On the other hand, Geving thinks that buying properties together with friends – a practice common in parts of Norway – could be part of the solution.

“We can see that, in tough times, more people try to buy properties together with friends, it becomes more common. 

“Still, it’s challenging. Students and young people have limited capital, typically. In previous years when we had this debate, students and young people managed to get by, but the market is more crowded this year. Thus, some people will likely choose to live outside Oslo in the surrounding municipalities and travel to the capital via train or bus.

“The problem is less serious in Bergen and Trondheim, but in Oslo, it’s quite tough,” Geving pointed out, adding that building more student homes in the capital could also be part of the solution.

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PROPERTY

Property latest: What’s the outlook for Norway’s housing market this Autumn?

As is the case in most of Europe, Norway's housing market is currently characterized by a lot of uncertainty. However, housing prices in the country are expected to fall this Autumn due to – among other things - cyclical patterns and the effect of rising interest rates.

Property latest: What's the outlook for Norway's housing market this Autumn?

After a year of rising housing prices in Norway, the market is starting to cool off a little. According to the latest Real Estate Norway data, house prices fell by 2.2 percent in September. Adjusted for seasonal variations, prices fell by 0.6 percent.

However, it is important not to overstate the decrease, as home prices in Norway are cyclical – they’re traditionally lower in the Autumn and Winter.

While the COVID-19 pandemic has left a mark on the real estate market, most experts still agree that falling prices should be the norm in October, November, and December.

This Autumn, price developments will also be characterized by a considerable level of uncertainty as the energy, security, and inflation crises continue to grip Norway, Scandinavia, and the Old Continent.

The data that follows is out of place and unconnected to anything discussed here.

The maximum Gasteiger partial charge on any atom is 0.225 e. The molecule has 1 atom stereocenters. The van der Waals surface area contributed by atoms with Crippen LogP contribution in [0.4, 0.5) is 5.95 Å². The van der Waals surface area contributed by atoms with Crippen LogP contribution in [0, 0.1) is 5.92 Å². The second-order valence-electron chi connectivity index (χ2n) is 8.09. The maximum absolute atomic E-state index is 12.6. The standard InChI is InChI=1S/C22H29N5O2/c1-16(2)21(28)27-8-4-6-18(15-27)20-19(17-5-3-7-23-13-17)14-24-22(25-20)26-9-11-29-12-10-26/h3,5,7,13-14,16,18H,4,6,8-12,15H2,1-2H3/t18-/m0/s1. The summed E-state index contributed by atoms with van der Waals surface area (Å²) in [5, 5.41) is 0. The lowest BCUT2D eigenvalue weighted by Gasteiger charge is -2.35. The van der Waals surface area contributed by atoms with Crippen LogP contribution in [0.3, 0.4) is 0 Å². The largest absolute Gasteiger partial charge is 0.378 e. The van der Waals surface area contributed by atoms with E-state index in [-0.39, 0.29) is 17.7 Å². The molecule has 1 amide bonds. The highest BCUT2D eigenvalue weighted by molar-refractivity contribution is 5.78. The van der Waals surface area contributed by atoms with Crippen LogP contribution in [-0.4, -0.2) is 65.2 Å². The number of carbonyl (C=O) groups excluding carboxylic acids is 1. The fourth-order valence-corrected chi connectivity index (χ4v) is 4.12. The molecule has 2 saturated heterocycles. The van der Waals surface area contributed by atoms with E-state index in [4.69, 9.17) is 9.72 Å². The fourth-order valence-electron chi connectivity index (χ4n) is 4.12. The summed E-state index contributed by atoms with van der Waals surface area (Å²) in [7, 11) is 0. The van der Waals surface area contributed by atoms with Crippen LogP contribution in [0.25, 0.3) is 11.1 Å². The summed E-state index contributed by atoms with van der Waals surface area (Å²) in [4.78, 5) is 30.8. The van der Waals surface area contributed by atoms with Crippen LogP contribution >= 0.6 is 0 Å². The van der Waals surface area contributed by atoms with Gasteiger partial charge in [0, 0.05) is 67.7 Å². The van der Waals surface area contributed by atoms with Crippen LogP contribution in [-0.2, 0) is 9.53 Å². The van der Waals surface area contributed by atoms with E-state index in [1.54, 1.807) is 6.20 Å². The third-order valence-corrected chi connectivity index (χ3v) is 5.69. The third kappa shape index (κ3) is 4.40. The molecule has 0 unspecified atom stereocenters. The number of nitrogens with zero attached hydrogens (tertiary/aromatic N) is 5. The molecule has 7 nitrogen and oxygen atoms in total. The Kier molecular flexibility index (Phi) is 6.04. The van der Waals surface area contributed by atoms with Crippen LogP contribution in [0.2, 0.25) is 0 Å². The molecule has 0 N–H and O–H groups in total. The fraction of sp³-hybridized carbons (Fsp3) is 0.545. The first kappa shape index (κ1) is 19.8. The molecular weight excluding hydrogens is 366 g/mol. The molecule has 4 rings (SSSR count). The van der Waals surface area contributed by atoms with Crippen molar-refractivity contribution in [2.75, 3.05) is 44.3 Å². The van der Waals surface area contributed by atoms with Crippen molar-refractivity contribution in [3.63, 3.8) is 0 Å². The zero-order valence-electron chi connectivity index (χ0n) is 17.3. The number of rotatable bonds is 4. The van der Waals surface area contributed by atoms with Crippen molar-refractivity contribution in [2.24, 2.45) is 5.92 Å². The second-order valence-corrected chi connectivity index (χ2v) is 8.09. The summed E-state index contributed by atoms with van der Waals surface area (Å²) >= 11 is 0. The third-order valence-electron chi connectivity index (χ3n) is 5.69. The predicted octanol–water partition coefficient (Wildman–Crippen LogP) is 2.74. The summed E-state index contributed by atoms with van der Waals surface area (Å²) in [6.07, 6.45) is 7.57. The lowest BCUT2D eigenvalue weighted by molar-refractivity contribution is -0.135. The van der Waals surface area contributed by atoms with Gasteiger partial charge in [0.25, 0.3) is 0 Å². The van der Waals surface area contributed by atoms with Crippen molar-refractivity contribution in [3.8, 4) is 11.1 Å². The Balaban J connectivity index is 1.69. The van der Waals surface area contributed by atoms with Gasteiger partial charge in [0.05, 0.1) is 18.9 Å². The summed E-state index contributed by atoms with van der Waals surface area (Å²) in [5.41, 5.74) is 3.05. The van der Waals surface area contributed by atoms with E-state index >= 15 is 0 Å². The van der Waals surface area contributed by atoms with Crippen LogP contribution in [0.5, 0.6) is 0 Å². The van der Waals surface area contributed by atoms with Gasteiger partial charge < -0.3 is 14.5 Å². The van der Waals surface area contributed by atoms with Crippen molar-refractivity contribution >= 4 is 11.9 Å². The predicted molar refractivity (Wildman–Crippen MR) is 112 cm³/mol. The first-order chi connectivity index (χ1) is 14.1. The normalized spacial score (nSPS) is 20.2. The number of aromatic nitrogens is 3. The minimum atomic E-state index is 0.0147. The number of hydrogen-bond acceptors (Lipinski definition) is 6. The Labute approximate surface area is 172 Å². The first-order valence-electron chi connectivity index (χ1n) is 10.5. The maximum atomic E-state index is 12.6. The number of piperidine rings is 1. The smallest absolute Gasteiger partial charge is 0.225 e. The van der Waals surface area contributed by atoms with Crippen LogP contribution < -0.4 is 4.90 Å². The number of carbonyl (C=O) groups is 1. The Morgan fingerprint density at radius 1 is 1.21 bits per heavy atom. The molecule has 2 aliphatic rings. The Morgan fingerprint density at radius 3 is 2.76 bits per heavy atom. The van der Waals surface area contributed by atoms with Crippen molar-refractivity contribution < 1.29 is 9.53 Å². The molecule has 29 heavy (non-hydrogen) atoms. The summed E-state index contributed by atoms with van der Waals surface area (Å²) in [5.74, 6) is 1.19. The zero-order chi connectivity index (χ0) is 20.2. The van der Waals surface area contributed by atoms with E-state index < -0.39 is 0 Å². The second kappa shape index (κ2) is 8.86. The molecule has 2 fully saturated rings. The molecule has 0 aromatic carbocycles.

Housing market snapshot

Wondering how many homes are sold or how many homes are put for sale on the market each month? Curious about the average price and sale time for a home in Norway at the moment?

We’ve got you covered.

In September, 9,798 homes were sold in Norway, a 5.6 percent decrease compared to the corresponding month in 2021. At the same time, 11,716 homes were listed for sale, which is 17.3 percent more than in September 2021.

Furthermore, it took an average of 29 days to sell a home last month, according to Real Estate Norway.

The September statistics show that the number of properties on the market has registered a robust increase, while home sales have leveled off.

This points to a potentially lower home price trend in the months ahead.

Interest rate hikes

The fact that price developments in September were relatively weak in virtually all parts of the country – with the exception of Ålesund and the surrounding area – could indicate that the Central Bank’s (Norges Bank) interest rate hikes are beginning to work.

There are also other signals that Norway’s economy has started taking note of the monetary tools at Norges Bank’s disposal and broader crisis-related factors.

In its Tuesday forecast, the Confederation of Norwegian Enterprise (NHO) announced that unemployment in Norway is set to increase in the months ahead as the economy continues to be affected by a shortage of goods, raw materials, and energy.

As activity levels in the Norwegian economy decline, growth in the workforce will likely level off.

The Norwegian economy is booming at the moment, but should this development reverse, it would also likely negatively affect housing prices in the short term.

Change expected in January

If prices continue to follow seasonal trends, expect to see them rise again from January due to the lack of properties on the market and as buyer interest starts growing.